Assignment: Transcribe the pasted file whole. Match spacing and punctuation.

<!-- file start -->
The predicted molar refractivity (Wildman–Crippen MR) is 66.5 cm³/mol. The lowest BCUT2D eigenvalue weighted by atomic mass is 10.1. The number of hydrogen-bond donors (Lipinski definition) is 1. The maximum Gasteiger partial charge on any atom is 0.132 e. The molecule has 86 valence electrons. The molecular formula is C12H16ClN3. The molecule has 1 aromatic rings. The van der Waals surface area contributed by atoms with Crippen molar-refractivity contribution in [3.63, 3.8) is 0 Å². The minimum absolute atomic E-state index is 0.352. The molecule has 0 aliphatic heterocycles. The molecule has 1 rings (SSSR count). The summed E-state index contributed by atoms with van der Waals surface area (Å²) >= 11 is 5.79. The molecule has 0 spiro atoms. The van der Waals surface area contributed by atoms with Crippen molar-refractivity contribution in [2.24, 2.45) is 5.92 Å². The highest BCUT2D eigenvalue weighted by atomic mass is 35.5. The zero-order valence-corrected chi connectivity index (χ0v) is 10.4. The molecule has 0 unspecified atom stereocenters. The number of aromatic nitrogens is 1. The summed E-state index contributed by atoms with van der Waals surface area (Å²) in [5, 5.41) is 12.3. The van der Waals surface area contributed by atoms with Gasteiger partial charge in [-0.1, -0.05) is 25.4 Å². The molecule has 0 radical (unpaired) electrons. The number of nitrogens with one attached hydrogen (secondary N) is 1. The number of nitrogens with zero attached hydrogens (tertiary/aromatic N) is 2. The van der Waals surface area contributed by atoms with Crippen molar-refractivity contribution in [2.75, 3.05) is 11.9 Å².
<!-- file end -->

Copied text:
The predicted molar refractivity (Wildman–Crippen MR) is 66.5 cm³/mol. The lowest BCUT2D eigenvalue weighted by atomic mass is 10.1. The number of hydrogen-bond donors (Lipinski definition) is 1. The maximum Gasteiger partial charge on any atom is 0.132 e. The molecule has 86 valence electrons. The molecular formula is C12H16ClN3. The molecule has 1 aromatic rings. The van der Waals surface area contributed by atoms with Crippen molar-refractivity contribution in [3.63, 3.8) is 0 Å². The minimum absolute atomic E-state index is 0.352. The molecule has 0 aliphatic heterocycles. The molecule has 1 rings (SSSR count). The summed E-state index contributed by atoms with van der Waals surface area (Å²) >= 11 is 5.79. The molecule has 0 spiro atoms. The van der Waals surface area contributed by atoms with Crippen molar-refractivity contribution in [2.24, 2.45) is 5.92 Å². The highest BCUT2D eigenvalue weighted by atomic mass is 35.5. The zero-order valence-corrected chi connectivity index (χ0v) is 10.4. The molecule has 0 unspecified atom stereocenters. The number of aromatic nitrogens is 1. The summed E-state index contributed by atoms with van der Waals surface area (Å²) in [5, 5.41) is 12.3. The van der Waals surface area contributed by atoms with Gasteiger partial charge in [-0.1, -0.05) is 25.4 Å². The molecule has 0 radical (unpaired) electrons. The number of nitrogens with one attached hydrogen (secondary N) is 1. The number of nitrogens with zero attached hydrogens (tertiary/aromatic N) is 2. The van der Waals surface area contributed by atoms with Crippen molar-refractivity contribution in [2.75, 3.05) is 11.9 Å².